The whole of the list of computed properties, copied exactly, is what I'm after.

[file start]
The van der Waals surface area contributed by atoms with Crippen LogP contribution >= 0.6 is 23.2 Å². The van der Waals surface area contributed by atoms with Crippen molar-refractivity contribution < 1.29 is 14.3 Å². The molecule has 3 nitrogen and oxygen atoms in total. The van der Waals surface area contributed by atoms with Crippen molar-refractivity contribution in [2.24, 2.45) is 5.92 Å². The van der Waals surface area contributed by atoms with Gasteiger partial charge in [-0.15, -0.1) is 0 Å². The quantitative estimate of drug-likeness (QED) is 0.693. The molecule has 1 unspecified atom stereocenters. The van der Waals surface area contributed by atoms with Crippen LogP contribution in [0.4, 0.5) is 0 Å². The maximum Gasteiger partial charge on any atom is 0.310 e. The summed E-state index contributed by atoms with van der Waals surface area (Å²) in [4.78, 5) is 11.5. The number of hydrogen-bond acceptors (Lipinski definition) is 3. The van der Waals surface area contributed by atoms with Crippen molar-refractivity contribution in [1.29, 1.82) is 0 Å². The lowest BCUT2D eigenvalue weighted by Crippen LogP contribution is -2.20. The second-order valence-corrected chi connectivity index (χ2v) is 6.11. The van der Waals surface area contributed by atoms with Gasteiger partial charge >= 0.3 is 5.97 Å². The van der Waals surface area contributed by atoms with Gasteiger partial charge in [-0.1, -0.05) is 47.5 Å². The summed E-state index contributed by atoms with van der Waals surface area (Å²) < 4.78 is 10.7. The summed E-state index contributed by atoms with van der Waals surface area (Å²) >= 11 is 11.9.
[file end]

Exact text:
The van der Waals surface area contributed by atoms with Crippen LogP contribution >= 0.6 is 23.2 Å². The van der Waals surface area contributed by atoms with Crippen molar-refractivity contribution < 1.29 is 14.3 Å². The molecule has 3 nitrogen and oxygen atoms in total. The van der Waals surface area contributed by atoms with Crippen molar-refractivity contribution in [2.24, 2.45) is 5.92 Å². The van der Waals surface area contributed by atoms with Gasteiger partial charge in [-0.15, -0.1) is 0 Å². The quantitative estimate of drug-likeness (QED) is 0.693. The molecule has 1 unspecified atom stereocenters. The van der Waals surface area contributed by atoms with Crippen LogP contribution in [0.4, 0.5) is 0 Å². The maximum Gasteiger partial charge on any atom is 0.310 e. The summed E-state index contributed by atoms with van der Waals surface area (Å²) in [4.78, 5) is 11.5. The number of hydrogen-bond acceptors (Lipinski definition) is 3. The van der Waals surface area contributed by atoms with Crippen molar-refractivity contribution in [1.29, 1.82) is 0 Å². The lowest BCUT2D eigenvalue weighted by Crippen LogP contribution is -2.20. The second-order valence-corrected chi connectivity index (χ2v) is 6.11. The van der Waals surface area contributed by atoms with Gasteiger partial charge >= 0.3 is 5.97 Å². The van der Waals surface area contributed by atoms with Gasteiger partial charge in [-0.1, -0.05) is 47.5 Å². The summed E-state index contributed by atoms with van der Waals surface area (Å²) < 4.78 is 10.7. The summed E-state index contributed by atoms with van der Waals surface area (Å²) >= 11 is 11.9.